• Lol, seeing you’ve got problems can feel like a two-edged sword sometimes! Good call about using an iPhone camera. They are so useful aren’t they? I’ve occasionally taken photos of tiny text (like ingredient lists), so that I can expand it to read!

  3. Agree that beetroot is lovely looking, I have some too. You can also use the magnifying tool to dissect the carpels (female part of the flower)! Sounds odd but is interesting to see all the eggs in there – just cut the flower in half lengthways with a sharp knife.

  4. March Picker says:

    Oh, you’re bound to have fun with that viewing tool! Yes, those beet “greens” add great color to the garden. Your wood trays will serve many purposes I’ll bet. Well done.

  5. Eliza Waters says:

    I enjoyed your six this week, Allison. The loupe looks fun and I’m impressed with your repurposed boxes, so brilliant. Your bin area looks so neat and tidy, great looking trellis, too. I think your mushrooms are clustered bonnets… I noticed Pete Hillman posted them recently:

    • Thanks Eliza. The recycled wooden boxes turned out much better than I anticipated, given how roughly they were cut and hammered! I am definitely happy to have some trellis to play with. I am busy perusing clematis choices. Thanks for the link to Peter’s blog. I had seen that post in fact, but not connected the two.

  6. janesmudgeegarden says:

    You’ve achieved rather a lot in your garden recently with the reorganising of the bin area, which does look spick and span, and your wooden boxes. The loupe pictures are really interesting- the Cosmos one is lie a jewel.

    • Thank you Jane. There’s still a lot to do around the tank, but we are making progress and I am having fun with bulbs in the newly cleared area. Cosmos is currently bringing me joy both in the garden and under the microscope.

  7. Cathy says:

    The cosmos photo is amazing! I wish I could get round to trying my handcat recyling some old pallets like you… great little boxes for anything and everything. It was so cold yesterday though that I preferred to stay indoors!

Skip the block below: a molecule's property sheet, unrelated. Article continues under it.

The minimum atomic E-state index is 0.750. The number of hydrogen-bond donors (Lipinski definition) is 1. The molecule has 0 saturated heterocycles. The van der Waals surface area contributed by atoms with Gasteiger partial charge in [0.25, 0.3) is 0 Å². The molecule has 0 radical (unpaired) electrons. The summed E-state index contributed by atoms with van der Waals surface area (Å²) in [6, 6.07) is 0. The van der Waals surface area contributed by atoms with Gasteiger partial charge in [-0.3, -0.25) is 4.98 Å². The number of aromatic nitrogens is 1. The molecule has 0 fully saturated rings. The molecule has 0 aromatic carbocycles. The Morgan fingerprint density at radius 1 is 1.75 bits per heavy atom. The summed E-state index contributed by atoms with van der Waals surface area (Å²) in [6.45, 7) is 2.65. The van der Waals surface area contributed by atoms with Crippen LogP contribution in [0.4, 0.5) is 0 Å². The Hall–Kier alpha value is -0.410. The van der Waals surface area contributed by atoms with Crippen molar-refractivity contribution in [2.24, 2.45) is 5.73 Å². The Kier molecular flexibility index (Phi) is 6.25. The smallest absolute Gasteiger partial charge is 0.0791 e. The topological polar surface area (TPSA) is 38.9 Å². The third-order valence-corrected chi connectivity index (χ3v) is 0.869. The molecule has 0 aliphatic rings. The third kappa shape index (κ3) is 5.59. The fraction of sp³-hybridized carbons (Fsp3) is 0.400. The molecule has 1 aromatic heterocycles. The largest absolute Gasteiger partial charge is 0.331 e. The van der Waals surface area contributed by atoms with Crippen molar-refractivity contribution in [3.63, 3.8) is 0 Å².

• Thanks Cathy. I’d been staring at that pallet for a long while before I got to it, so I am sure you will manage too! I totally understand the reluctance to go out in the cold though, especially if it is windy too. Having refilled all our birdbaths and fountains this morning, I find myself waiting for temperatures to rise here before doing any gardening.

  8. Paddy Tobin says:

    I have often been tempted by auriculas over the years but have generally only managed to grow them for a few seasons before losing them. Obviously, I did not give them the attention the deserved and needed. They are very beautiful plants.

    • I have tried them once before, but failed after a couple of years too. Now I know a couple of expert growers, so I am hoping that that will swing the balance!

      • Paddy Tobin says:

        They sound like clematis – I say this remembering a local nurseryman/garden centre owner who used always have a great display of clematis immediately in front of customers as they entered. He used call them, “the nurseryman’s friend’ – because they were irresistible to the customer, were guaranteed to die, and the customer always came back for more!

  9. Noelle M says:

    Interesting Six this week..and I see that one of the boxes is masquerading as an Auricula Theatre too, very clever, you will be painting it black soon!

  10. Cathy says:

    Oh my – I shall have to get one of those!! What amazing discoveries there are to be had! Well done on the pallet plans and the bin redevelopments – always exciting to gain more planting space!

    • They are fun and with Cambridge Botanics and Director Beverley Glover up the road (whose area of study is the development of floral features which attract pollinating animals) I knew there were interesting things to see! I am excitedly planning the filling of that new space, but first I will fill it with white daffodils for spring.

  11. Cathy says:

    A very inspiring six! Thanks for sharing your explorations with the jeweller’s loupe – fascinating. We sometimes don’t take enough time to really look. How wonderfully well-organised your garden is, and the trays from the pallet look really useful – and very attractive in comparison with plastic trays. The colour of the trellis is perfect! Have a good week!

    • Thanks Cathy! I hope to perfect the loupe/bloom/camera combination soon, essentially where I don’t have to hold any of them steady myself, lol. Glad our garden appears organised and in fact, it is better this year, with these periods of lockdown! Take care.